SENTENCE DIAGRAMMING

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					                              SENTENCE DIAGRAMING

Every sentence must contain two parts: a subject and a predicate. All the other words in
a sentence merely describe, limit or modify the subject or the verb of the sentence. We
use diagraming to help us visualize the pattern of a sentence. Diagraming involves
discovering and displaying each part of a sentence.

I. THE BASIC PATTERN: Subjects and Verbs

The basic pattern for diagraming a sentence involves writing the subject on a horizontal
line followed by the verb with a vertical line separating them.

Thus, sentences such as "Mrs. Sutton ran" and "Mrs. Sutton is running" would be
diagrammed as:

Mrs. Sutton    ran                            Mrs. Sutton           is running

Note—Always capitalize the first letter in the sentence, wherever it appears in the
diagram:

Will children laugh?

       children        Will laugh

Note 2: Figure out whether the verb is an action verb or a linking verb; this will help you
to determine how to diagram objects and predicate adjectives/nouns later.

Mrs. Sutton ran the football.(ran = action vb.)     Mrs. Sutton is silly. (is = linking
verb)

Mrs. Sutton    ran     football               Mrs. Sutton           is      silly



All the other words in a sentence revolve around the two essential parts of every sentence
--the subject and the verb.

II. ADDING TO THE BASIC PATTERN--Adjectives

   A. Diagraming Adjectives. The words that modify or describe the subject and verb
      of the sentence are diagrammed by placing them on slanted lines beneath the
      words that they modify.

   B. Adjectives. Adjectives are words that modify, or describe, nouns or pronouns.
        They answer the following questions: Which one? What kind? How much? Or
        How many? If a word does not answer these questions about a noun or pronoun,
        then it isn’t an adjective.



        Examples of adjectives and the questions that they answer:

        Which one? That smart girl kept her opinions to herself.

        What kind? The smart girl.

        Both “that” and “smart” are adjectives, describing the girl.

        How much or how many? I ate much pizza. I ate three pizzas.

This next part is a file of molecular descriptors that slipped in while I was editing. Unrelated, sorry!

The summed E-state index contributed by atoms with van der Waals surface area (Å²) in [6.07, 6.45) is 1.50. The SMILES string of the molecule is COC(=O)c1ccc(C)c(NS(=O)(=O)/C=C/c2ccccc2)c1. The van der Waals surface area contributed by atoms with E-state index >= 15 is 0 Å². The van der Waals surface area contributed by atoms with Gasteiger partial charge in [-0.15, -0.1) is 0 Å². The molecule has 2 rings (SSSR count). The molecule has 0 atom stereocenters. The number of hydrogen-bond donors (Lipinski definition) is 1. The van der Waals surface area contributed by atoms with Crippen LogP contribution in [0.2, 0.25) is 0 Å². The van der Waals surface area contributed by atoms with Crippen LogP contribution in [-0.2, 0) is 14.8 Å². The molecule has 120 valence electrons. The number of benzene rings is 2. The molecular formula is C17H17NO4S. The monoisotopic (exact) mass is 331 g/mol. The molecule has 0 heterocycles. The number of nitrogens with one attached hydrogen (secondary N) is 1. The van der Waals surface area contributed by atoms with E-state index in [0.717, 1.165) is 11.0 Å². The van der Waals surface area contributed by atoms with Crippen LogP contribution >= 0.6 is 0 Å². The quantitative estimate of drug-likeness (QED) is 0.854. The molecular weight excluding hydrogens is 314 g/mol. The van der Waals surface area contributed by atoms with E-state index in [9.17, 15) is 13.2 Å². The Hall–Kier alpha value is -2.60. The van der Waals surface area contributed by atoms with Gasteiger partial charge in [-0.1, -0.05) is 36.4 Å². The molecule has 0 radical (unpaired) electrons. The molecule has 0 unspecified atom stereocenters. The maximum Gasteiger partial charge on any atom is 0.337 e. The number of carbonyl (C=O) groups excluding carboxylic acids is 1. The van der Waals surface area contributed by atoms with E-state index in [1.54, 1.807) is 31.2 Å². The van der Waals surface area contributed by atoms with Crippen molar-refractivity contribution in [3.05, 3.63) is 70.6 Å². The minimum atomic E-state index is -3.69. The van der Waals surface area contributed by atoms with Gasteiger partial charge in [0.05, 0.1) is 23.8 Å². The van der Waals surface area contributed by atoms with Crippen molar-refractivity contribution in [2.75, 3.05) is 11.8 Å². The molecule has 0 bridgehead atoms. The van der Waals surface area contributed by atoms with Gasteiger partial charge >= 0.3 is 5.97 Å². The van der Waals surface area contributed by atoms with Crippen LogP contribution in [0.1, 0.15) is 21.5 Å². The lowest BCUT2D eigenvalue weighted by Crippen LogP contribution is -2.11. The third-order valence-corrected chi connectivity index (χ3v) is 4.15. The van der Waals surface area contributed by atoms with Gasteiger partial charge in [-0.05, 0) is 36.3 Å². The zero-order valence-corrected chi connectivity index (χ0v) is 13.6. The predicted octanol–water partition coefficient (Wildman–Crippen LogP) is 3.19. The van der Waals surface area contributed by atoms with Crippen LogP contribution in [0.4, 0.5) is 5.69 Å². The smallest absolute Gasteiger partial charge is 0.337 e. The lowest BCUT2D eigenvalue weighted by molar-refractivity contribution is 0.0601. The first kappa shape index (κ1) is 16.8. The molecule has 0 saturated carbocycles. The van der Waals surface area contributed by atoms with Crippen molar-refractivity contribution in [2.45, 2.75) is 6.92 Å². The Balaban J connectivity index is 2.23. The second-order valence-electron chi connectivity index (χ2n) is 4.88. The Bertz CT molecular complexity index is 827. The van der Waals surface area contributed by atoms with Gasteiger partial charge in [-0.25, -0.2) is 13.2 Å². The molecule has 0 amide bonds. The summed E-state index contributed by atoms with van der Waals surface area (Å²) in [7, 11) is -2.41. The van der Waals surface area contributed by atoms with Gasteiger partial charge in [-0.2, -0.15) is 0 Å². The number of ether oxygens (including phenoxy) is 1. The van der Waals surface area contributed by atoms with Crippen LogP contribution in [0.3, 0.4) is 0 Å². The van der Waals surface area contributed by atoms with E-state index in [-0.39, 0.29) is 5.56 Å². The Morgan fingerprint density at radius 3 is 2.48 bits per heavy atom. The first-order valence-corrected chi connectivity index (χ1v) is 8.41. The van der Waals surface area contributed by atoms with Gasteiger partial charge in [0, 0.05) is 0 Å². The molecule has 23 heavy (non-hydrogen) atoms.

Note: Adjectives modify or describe nouns or pronouns, not verbs! “Three” and
        “much” describe the pizza, not how I “ate.”

   C. When diagraming, place adjectives beneath the noun or pronoun that they modify,
      IF THEY PRECEDE THAT NOUN. IF THE ADJECTIVE FOLLOWS A
      LINKING VERB OR LINKING VERB PHRASE, IT STAYS ON THE SAME
      LINE AND FOLLOWS THE BACKSLASH. THESE ADJECTIVES ARE
      CALLED PREDICATE ADJECTIVES OR SUBJECT COMPLEMENTS.

class                  clapped                        class                was     happy



III. ADDING TO THE BASIC PATTERN--Adverbs

   A. Adverbs. Adverbs are words that modify verbs, adjectives, or other adverbs.
      They often end in the suffix “ly,” but not all words that end in “ly” are adverbs,
      and not all adverbs end in “ly.” (e.g., “only” = not an adverb; “well” = adverb
      sometimes). Adverbs answer the following questions: How (in what manner)?
      When? Where? How often? And Why?

        Examples of adverbs and the questions that they answer:

        How? The dog plays well.

        When? I went yesterday.

        Where? I went there.
       How often? I went regularly.

       Why? The dog played because he was friendly. (an adverb clause. Don’t worry
       about this now.)

        E. Adverbs are placed beneath the verb according to the following
pattern:



       Billy            bobbed                      Jane          jumped




The three sentences below would be diagrammed as on the right with the adjectives being
placed beneath the noun and the adverbs beneath the verb, which they modify:



                 The boy ran.



                 The boy ran fast.



                 The tall boy ran fast.



Practice Set #l--Diagram the following sentences looking carefully for the subject and
verb in each sentence and any adjectives or adverbs modifying them.

1. Diana sang.



2. Maria ran slowly.
3. Gary spoke softly.



4. The small child fell down.

5. Mark is studying.

6. Juan is very quiet.

These exercises appeared in
http://www.uottawa.ca/academic/arts/writcent/hypergrammar/adverbs.html